“As our songs and prayers echo across the prairie, we need the public to see that in standing up for our rights, we do so on behalf of the millions of Americans who will be affected by this pipeline.” – David Archambault II
Dispatches of radical political engagement from people taking a stand against the Dakota Access Pipeline.
It is prophecy. A Black Snake will spread itself across the land, bringing destruction while uniting Indigenous nations. The Dakota Access Pipeline is the Black Snake, crossing the Missouri River north of the Standing Rock Indian Reservation. The oil pipeline united communities along its path—from North Dakota, South Dakota, Iowa, and Illinois—and galvanized a twenty-first-century Indigenous resistance movement marching under the banner Mni Wiconi—Water Is Life! Standing Rock youth issued a call, and millions around the world and thousands of Water Protectors from more than three hundred Native nations answered. Amid the movement to protect the land and the water that millions depend on for life, the Oceti Sakowin (the Dakota, Nakota, and Lakota people) reunited. A nation was reborn with renewed power to protect the environment and support Indigenous grassroots education and organizing.
Standing with Standing Rock: Voices from the #NoDAPL Movement, edited by Nick Estes, assembles the multitude of voices of writers, thinkers, artists, and activists from that movement. Through poetry, prose, essays, photography, interviews, and polemical interventions, the contributors, including leaders of the Standing Rock movement, reflect on Indigenous history and politics and on the movement’s significance. Their work challenges our understanding of colonial history not simply as “lessons learned” but as essential guideposts for current and future activism.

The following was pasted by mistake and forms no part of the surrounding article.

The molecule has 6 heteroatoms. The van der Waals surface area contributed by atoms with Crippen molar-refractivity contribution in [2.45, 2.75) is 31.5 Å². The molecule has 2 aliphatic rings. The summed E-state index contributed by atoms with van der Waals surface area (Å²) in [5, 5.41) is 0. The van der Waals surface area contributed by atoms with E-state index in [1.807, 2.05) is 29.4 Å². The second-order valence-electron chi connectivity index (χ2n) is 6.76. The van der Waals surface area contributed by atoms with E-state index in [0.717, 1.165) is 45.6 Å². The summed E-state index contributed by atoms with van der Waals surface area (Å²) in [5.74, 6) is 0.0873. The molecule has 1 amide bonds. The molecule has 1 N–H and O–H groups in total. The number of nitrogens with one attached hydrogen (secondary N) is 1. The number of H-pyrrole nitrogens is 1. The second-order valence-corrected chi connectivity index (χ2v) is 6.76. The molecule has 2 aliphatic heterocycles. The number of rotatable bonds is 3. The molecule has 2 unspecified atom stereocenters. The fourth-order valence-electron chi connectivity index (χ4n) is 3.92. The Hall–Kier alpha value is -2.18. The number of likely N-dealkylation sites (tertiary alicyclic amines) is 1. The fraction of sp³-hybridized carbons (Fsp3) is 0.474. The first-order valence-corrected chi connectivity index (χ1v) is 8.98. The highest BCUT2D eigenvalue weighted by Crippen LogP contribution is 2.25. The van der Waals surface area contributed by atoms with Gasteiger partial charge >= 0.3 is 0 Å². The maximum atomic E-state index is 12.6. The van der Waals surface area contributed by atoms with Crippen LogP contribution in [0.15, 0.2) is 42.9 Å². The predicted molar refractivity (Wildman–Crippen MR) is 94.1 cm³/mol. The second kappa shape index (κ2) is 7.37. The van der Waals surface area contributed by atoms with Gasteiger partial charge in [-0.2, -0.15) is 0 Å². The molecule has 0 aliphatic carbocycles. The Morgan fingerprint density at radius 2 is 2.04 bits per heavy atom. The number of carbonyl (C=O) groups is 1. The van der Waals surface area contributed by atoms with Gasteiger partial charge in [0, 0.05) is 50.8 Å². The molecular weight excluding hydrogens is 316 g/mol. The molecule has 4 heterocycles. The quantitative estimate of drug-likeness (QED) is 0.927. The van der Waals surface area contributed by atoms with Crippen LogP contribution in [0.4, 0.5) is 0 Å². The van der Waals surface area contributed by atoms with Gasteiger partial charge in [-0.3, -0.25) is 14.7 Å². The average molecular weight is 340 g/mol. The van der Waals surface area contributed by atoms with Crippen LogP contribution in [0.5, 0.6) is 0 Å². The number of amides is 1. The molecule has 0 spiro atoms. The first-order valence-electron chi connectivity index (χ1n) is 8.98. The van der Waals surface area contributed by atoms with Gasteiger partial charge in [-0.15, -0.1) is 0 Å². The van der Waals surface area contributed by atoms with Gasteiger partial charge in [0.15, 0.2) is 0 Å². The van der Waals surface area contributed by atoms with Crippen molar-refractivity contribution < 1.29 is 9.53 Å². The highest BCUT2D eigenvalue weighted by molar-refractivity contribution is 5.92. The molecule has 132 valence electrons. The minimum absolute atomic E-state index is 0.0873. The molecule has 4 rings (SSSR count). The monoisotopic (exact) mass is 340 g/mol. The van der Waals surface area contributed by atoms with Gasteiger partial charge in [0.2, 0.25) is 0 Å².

Nick Estes (Kul Wicasa Oyate) was born and raised in Chamberlain, South Dakota next to Mni Sose (the Missouri River). His nation is the Oceti Sakowin Oyate (the Great Sioux Nation or the Nation of the Seven Council Fires). Estes holds a PhD in American Studies and is Assistant Professor in the American Studies Department at the University of New Mexico and a member of the Oak Lake Writers Society, a network of Dakota, Nakota, and Lakota writers. In 2014, he co-founded The Red Nation, an Indigenous liberation organization, in Albuquerque, NM.
Estes is the author of Our History is the Future: Standing Rock Versus the Dakota Access Pipeline, and the Long Tradition of Indigenous Resistance, the chapter, “Anti-Indian Common Sense: Border Town Violence and Resistance in Mni Luzahan,” found in Settler City Limits: Indigenous Resurgence and Colonial Violence in the Urban Prairie West by Heather Dorries, et al, and the editor of Standing with Standing Rock: Voices from the #NoDAPL Movement. His work is also featured in The Intercept, can be found in Intercept, Jacobin, Indian Country Today, The Funambulist Magazine, and High Country News.